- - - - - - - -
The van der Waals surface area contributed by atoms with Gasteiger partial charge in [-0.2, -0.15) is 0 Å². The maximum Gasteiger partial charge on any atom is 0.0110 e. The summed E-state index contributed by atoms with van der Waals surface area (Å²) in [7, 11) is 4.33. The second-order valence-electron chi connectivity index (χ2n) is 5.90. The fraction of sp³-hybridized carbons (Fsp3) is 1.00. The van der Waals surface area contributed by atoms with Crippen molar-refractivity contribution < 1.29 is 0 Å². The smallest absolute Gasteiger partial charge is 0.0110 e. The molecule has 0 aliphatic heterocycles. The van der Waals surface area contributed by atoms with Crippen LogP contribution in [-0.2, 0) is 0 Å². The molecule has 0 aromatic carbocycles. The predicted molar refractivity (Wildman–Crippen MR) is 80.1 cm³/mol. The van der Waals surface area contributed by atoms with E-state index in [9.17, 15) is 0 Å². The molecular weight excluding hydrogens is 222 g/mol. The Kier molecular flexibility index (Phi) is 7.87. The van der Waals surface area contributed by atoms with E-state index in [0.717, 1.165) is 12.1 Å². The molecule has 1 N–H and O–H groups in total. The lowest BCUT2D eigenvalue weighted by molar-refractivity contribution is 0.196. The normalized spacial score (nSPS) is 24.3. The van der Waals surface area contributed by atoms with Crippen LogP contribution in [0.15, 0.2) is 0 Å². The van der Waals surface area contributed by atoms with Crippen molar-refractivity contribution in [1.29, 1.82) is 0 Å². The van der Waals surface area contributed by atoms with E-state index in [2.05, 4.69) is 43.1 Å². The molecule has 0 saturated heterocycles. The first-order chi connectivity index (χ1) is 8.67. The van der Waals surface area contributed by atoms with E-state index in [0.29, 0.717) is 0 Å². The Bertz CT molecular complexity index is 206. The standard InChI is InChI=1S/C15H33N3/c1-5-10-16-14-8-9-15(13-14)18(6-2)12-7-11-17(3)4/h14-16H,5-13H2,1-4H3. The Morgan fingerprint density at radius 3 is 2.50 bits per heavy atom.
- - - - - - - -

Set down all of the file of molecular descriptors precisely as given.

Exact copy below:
The van der Waals surface area contributed by atoms with Gasteiger partial charge in [-0.2, -0.15) is 0 Å². The maximum Gasteiger partial charge on any atom is 0.0110 e. The summed E-state index contributed by atoms with van der Waals surface area (Å²) in [7, 11) is 4.33. The second-order valence-electron chi connectivity index (χ2n) is 5.90. The fraction of sp³-hybridized carbons (Fsp3) is 1.00. The van der Waals surface area contributed by atoms with Crippen molar-refractivity contribution < 1.29 is 0 Å². The smallest absolute Gasteiger partial charge is 0.0110 e. The molecule has 0 aliphatic heterocycles. The van der Waals surface area contributed by atoms with Crippen LogP contribution in [-0.2, 0) is 0 Å². The molecule has 0 aromatic carbocycles. The predicted molar refractivity (Wildman–Crippen MR) is 80.1 cm³/mol. The van der Waals surface area contributed by atoms with E-state index in [9.17, 15) is 0 Å². The molecular weight excluding hydrogens is 222 g/mol. The Kier molecular flexibility index (Phi) is 7.87. The van der Waals surface area contributed by atoms with E-state index in [0.717, 1.165) is 12.1 Å². The molecule has 1 N–H and O–H groups in total. The lowest BCUT2D eigenvalue weighted by molar-refractivity contribution is 0.196. The normalized spacial score (nSPS) is 24.3. The van der Waals surface area contributed by atoms with Crippen LogP contribution in [0.15, 0.2) is 0 Å². The van der Waals surface area contributed by atoms with Crippen molar-refractivity contribution in [1.29, 1.82) is 0 Å². The van der Waals surface area contributed by atoms with E-state index in [2.05, 4.69) is 43.1 Å². The molecule has 0 saturated heterocycles. The first-order chi connectivity index (χ1) is 8.67. The van der Waals surface area contributed by atoms with E-state index in [0.29, 0.717) is 0 Å². The Bertz CT molecular complexity index is 206. The standard InChI is InChI=1S/C15H33N3/c1-5-10-16-14-8-9-15(13-14)18(6-2)12-7-11-17(3)4/h14-16H,5-13H2,1-4H3. The Morgan fingerprint density at radius 3 is 2.50 bits per heavy atom.